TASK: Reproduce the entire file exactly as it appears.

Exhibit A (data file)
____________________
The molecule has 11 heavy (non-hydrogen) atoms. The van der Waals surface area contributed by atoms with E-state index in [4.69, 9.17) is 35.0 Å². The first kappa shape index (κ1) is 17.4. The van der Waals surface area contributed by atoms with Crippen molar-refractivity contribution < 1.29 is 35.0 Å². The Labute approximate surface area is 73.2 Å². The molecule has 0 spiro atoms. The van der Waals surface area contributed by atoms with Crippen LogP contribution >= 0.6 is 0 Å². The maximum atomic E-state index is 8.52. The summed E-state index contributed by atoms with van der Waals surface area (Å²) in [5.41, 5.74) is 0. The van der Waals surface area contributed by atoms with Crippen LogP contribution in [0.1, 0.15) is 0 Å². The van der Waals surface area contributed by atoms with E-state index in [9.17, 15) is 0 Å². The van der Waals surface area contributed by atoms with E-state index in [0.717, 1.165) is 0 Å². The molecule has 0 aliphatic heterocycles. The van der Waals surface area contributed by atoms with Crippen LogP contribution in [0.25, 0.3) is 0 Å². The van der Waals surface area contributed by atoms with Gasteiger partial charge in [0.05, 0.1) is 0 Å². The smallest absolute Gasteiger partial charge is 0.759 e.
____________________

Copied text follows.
The molecule has 11 heavy (non-hydrogen) atoms. The van der Waals surface area contributed by atoms with E-state index in [4.69, 9.17) is 35.0 Å². The first kappa shape index (κ1) is 17.4. The van der Waals surface area contributed by atoms with Crippen molar-refractivity contribution < 1.29 is 35.0 Å². The Labute approximate surface area is 73.2 Å². The molecule has 0 spiro atoms. The van der Waals surface area contributed by atoms with Crippen LogP contribution >= 0.6 is 0 Å². The maximum atomic E-state index is 8.52. The summed E-state index contributed by atoms with van der Waals surface area (Å²) in [5.41, 5.74) is 0. The van der Waals surface area contributed by atoms with Crippen LogP contribution in [0.1, 0.15) is 0 Å². The van der Waals surface area contributed by atoms with E-state index in [9.17, 15) is 0 Å². The van der Waals surface area contributed by atoms with E-state index in [0.717, 1.165) is 0 Å². The molecule has 0 aliphatic heterocycles. The van der Waals surface area contributed by atoms with Crippen LogP contribution in [0.25, 0.3) is 0 Å². The van der Waals surface area contributed by atoms with Gasteiger partial charge in [0.05, 0.1) is 0 Å². The smallest absolute Gasteiger partial charge is 0.759 e.